Contact: Amanda Bird, USABS Marketing & Communications Director
(518) 354-2250, email@example.com
Reinbolt and Gibbs rally for U.S. by finishing fifth in women’s bobsled World Championships
Photo credit: International Bobsleigh and Skeleton Federation
WHISTLER, British Columbia (March 3, 2019)– Brittany Reinbolt(Searcy, Ark.) and Lauren Gibbs(Los Angeles, Calif.) stepped up today to lead the U.S. squad with a fifth place finish in the women’s bobsled World Championships in Whistler. Elana Meyers Taylor(Douglasville, Ga.) and Lake Kwaza(Sycamore, Ill.) were in second place overnight, but the pair had a heartbreaking end to their medal campaign when they crashed in the third heat. Nicole Vogt(Dallas, Texas) and Nicole Brungardt(Norfolk, Neb.) moved up three spots from yesterday after posting the third fastest time of the final heat to finish ninth in their first World Championship appearance.
“At the end of the day, a top five result is good day,” Reinbolt said. “This is my favorite track in the world, and even though I’m kind of new to this level of competition, I wanted to do well here. I’ll take it.”
Reinbolt has only raced in one World Championships before. She finished 12th in the 2017 World Championships in Koenigssee, Germany, making today’s finish a seven place improvement.
In yesterday’s opening heat, Meyers Taylor set a new track record of 52.48 seconds, 0.18 seconds faster than the former record of 52.66 set by Canadians Kaillie Humphries and Melissa Lotholz three years ago. Reigning Olympic champions Mariama Jamanka and Annika Drazek were first off the start today, and the Germans obliterated Meyers Taylor’s record by nearly half a second with a run of 52.01 seconds.
Meyers Taylor and Kwaza were 0.13 seconds behind Jamanka and Drazek after day one of racing, and the Americans were eager to reclaim the lead. Meyers Taylor and Kwaza powered the BMW sled off the block in 5.15 seconds, but their World Championship medal campaign came to an abrupt end when they were upended by the notorious 50/50 curve. Corner 13 was nicknamed 50/50 by the late Steven Holcomb after the first day of four-man training in January 2009, when only half the sleds made it through the corner on all four runners. Five teams crashed out of the competition, including Meyers Taylor and Kwaza.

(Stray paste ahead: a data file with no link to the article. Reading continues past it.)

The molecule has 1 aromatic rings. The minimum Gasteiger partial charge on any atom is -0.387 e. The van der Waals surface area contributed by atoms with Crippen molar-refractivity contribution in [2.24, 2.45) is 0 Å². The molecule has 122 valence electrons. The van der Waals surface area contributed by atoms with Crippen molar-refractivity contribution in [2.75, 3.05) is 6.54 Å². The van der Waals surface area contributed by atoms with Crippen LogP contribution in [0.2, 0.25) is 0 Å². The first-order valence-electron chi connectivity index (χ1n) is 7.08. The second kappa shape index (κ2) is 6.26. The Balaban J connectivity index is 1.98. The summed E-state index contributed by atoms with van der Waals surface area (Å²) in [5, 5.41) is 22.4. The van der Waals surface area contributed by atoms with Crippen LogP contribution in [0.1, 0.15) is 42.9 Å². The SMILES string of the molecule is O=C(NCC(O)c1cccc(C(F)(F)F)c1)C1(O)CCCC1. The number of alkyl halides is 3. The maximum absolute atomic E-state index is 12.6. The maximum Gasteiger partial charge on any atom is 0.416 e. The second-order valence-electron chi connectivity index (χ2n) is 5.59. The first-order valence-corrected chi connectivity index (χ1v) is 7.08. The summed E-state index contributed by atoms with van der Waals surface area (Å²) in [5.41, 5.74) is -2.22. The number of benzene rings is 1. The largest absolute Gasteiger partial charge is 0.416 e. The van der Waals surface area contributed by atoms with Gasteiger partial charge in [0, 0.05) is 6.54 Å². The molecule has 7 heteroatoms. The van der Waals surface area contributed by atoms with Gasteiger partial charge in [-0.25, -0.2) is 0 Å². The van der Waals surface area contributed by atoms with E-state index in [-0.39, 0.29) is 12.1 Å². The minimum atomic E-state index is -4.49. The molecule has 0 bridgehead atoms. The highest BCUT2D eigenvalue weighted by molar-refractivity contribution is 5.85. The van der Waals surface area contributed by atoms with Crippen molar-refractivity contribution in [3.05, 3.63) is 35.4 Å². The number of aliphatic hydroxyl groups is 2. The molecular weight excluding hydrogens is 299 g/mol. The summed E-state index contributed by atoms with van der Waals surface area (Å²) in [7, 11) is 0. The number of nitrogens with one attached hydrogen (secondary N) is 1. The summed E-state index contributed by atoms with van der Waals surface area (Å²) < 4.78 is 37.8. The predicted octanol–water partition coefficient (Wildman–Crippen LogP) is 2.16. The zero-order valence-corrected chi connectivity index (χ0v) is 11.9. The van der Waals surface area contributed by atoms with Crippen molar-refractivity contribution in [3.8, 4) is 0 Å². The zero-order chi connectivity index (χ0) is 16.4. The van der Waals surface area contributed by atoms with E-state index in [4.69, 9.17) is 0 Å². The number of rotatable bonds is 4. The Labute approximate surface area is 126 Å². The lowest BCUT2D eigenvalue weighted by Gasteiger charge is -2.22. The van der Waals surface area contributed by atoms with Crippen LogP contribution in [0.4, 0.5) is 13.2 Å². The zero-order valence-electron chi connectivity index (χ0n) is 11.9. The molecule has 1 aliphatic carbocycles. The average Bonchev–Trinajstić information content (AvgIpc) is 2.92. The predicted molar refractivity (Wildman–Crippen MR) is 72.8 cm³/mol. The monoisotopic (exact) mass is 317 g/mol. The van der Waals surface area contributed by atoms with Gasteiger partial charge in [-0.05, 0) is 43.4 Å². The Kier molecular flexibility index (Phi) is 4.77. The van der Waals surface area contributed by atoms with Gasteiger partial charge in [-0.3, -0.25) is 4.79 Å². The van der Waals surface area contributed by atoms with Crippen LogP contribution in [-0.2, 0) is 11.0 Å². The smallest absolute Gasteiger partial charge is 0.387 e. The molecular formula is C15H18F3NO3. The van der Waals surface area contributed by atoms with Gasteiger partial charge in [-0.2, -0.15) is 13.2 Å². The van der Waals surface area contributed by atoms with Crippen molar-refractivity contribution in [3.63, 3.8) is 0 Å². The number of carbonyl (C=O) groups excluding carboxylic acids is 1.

Jamanka and Drazek were close to becoming the sixth team to crash out of the 50/50 corner in the final heat. The Germans managed to hang on, posting the sixth best time of the run, but finishing 1.06 seconds ahead of the field to take the title with a combined time of 3:30.08. Stephanie Schneider and Ann-Christin Strack claimed silver for Germany with a four-run total of 3:31.14. Christine De Bruin and Kristen Bunjnowksi secured the bronze medal for the host nation with an aggregate time of 3:31.25.
Reinbolt and Gibbs stepped up, powering the Kampgrounds of America sled off the block in 5.24 seconds in today’s first heat. Reinbolt fought to keep the sled straight at the top of the track, but she pulled it back midway down to put the team in contention for the medals with a run of 52.61 seconds. Only seven hundredths of a second separated the Americans from the bronze medal going into the fourth and final heat.
Reinbolt and Gibbs were consistent off the block with a start time of 5.25 seconds, but the Americans could only muster the seventh best time of 52.98 seconds in the final heat. Reinbolt and Gibbs clocked a total time of 3:31.65 to finish fifth.
“I was hoping for some magic to happen, because anything can happen here,” Reinbolt said. “A fifth place is still something to be proud of.”
Vogt and Brungardt were 12th overnight and 12th after the third heat with a downtime of 53.53 seconds after a start time of 5.31. The Americans pushed off the block in 5.34 seconds in the fourth and final heat, and Vogt threaded together a flawless run of 52.73 seconds, eight hundredths of a second faster than their previous slide and third best time of the field. Vogt and Brungardt moved up three spots into ninth with a four-run combined time of 3:32.87. This was the first World Championship appearance for both Vogt and Brungardt.
Racing continues in Whistler today with the team event at 4 p.m. The Americans will field two teams for the competition. For media inquiries, please contact Amanda Bird, USABS Marketing & Communications Director, at firstname.lastname@example.org, or at (518) 354-2250.
1. Mariama Jamanka and Annika Drazek (GER) 3:30.08 (52.58, 52.64, 52.01, 52.85);
2. Stephanie Schneider and Ann-Christin Strack (GER) 3:31.14 (52.84, 52.85, 52.78, 52.67);
3. Christine De Bruin and Kristen Bunjnowksi (CAN) 3:31.25 (52.91, 53.12, 52.57, 52.65);
5. Brittany Reinbolt and Lauren Gibbs (USA) 3:31.65 (53.04, 53.02, 52.61, 52.98);
9. Nicole Vogt and Nicole Brungardt (USA) 3:32.87 (53.23, 53.38, 53.53, 52.73);
DNF Elana Meyers Taylor and Lake Kwaza (USA) (52.48, 52.87, 56.13, DNS);
About USA Bobsled & Skeleton
USA Bobsled & Skeleton (USABS), based in Lake Placid, N.Y., is the national governing body for the sports of bobsled and skeleton in the United States. USABS would like to thank its sponsors, suppliers and contributors for their support: BMW of North America, Under Armour, Kampgrounds of America, BiPro, Boomerang Carnets, Hudl, Tesa Tape, PVS International, Ferris Mfg. Corp, Machintek, deBotech and Carpenter. For more information, please visit the USABS website at www.usabs.com.